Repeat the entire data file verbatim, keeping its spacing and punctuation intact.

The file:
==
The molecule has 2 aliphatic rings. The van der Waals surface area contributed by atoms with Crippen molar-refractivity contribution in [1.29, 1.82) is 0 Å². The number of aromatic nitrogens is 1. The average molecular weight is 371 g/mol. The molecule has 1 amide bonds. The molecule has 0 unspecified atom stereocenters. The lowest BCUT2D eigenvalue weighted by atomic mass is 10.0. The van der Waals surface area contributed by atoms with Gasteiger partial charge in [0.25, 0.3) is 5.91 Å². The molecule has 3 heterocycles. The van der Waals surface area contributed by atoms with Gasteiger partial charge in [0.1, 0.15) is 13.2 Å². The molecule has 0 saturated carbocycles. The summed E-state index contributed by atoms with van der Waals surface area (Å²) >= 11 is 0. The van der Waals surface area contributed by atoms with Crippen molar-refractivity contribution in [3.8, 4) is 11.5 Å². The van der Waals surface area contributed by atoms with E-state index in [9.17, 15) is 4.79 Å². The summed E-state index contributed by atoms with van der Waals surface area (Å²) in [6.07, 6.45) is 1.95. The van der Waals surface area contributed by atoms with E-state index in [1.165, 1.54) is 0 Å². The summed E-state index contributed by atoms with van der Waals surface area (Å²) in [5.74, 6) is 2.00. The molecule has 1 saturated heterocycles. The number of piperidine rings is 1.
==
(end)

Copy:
The molecule has 2 aliphatic rings. The van der Waals surface area contributed by atoms with Crippen molar-refractivity contribution in [1.29, 1.82) is 0 Å². The number of aromatic nitrogens is 1. The average molecular weight is 371 g/mol. The molecule has 1 amide bonds. The molecule has 0 unspecified atom stereocenters. The lowest BCUT2D eigenvalue weighted by atomic mass is 10.0. The van der Waals surface area contributed by atoms with Gasteiger partial charge in [0.25, 0.3) is 5.91 Å². The molecule has 3 heterocycles. The van der Waals surface area contributed by atoms with Gasteiger partial charge in [0.1, 0.15) is 13.2 Å². The molecule has 0 saturated carbocycles. The summed E-state index contributed by atoms with van der Waals surface area (Å²) >= 11 is 0. The van der Waals surface area contributed by atoms with Crippen molar-refractivity contribution in [3.8, 4) is 11.5 Å². The van der Waals surface area contributed by atoms with E-state index in [9.17, 15) is 4.79 Å². The summed E-state index contributed by atoms with van der Waals surface area (Å²) in [6.07, 6.45) is 1.95. The van der Waals surface area contributed by atoms with E-state index in [1.165, 1.54) is 0 Å². The summed E-state index contributed by atoms with van der Waals surface area (Å²) in [5.74, 6) is 2.00. The molecule has 1 saturated heterocycles. The number of piperidine rings is 1.